Agassiz Rosedale Bridge will be obsolete by 2057—if nothing is done
A decade-old report shows that the Agassiz Rosedale Bridge will be obsolete in 35 years. It had recommendations to make the bridge last longer, but the province isn't implementing them.
The Agassiz Rosedale Bridge could be functionally obsolete in 35 years if the crossing isn’t upgraded. And the province has no plans to make those improvements.
The existing two-lane bridge that connects Agassiz and Chilliwack will not be able to handle projected traffic levels by 2057, a government report outlining the options to upgrade or rebuild the Agassiz Rosedale Bridge explained. At that point the bridge will need to be replaced, ideally with a four-lane crossing, according to the now decade-old report, which The Current obtained through a Freedom of Information request.
When the renewal options analysis was developed in 2012, it said the most financially prudent option would be to perform seismic upgrades on the bridge without doing any additional expansions. It also recommended widening the bridge’s deck to allow space for pedestrians and cyclists. The bridge was overall in good shape, the report noted. Although it needed seismic upgrades, the bridge itself would likely still be in a usable condition after its traffic capacity was reached.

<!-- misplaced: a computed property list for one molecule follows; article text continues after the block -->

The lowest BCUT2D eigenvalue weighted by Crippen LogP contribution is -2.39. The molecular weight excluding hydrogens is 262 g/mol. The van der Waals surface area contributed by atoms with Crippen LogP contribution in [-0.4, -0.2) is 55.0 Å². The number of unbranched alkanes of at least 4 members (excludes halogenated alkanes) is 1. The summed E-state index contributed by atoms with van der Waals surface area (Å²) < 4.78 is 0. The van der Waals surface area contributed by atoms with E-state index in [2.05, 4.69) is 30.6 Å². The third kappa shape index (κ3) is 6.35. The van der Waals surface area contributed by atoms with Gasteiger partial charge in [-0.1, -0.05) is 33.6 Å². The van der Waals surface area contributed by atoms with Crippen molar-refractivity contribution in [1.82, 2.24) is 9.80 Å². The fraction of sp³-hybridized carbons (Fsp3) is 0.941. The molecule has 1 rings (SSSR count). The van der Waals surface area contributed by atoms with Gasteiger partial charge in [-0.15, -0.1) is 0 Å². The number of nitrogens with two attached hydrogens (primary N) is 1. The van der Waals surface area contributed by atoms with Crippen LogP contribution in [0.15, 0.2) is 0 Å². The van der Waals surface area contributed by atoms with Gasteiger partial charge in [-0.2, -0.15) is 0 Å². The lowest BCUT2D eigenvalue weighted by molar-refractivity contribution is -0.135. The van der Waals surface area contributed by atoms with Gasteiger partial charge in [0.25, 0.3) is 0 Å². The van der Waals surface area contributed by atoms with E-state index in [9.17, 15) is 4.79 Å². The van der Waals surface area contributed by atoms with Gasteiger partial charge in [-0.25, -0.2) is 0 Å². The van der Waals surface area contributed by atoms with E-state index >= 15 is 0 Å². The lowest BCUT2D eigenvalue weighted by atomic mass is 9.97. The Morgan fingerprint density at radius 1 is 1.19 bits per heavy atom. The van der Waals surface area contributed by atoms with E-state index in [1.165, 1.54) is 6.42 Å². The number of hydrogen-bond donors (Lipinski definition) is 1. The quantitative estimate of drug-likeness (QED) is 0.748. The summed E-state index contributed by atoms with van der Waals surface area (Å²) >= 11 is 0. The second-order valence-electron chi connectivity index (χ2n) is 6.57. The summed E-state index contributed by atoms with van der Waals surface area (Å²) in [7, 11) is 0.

When the report was written in 2012, the upgrades were expected to cost $4.2 million (roughly $5.1 million in 2022 dollars). The cost has since quintupled. Today, the province has budgeted $25 million for seismic upgrades, which will include joint replacements, repairs to steel components, and a new coating for the steel to prevent it from deteriorating. There is no plan to widen the bridge deck.
(The $25 million does not include upgrades to Pier 7, one of the pillars supporting the bridge on the Rosedale side. The shifting flow of the river in the area had rendered the pier unstable, and upgrades took place in 2019. That funding was included in the $36 million intended to rehabilitate both the Rosedale Overpass and the bridge.)
Although the Ministry of Transportation said in the spring of 2021 that the planned upgrades would take place that summer, it now says the project has yet to be tendered as stakeholder consultations are continuing. Once the upgrades get underway, construction is expected to take three years.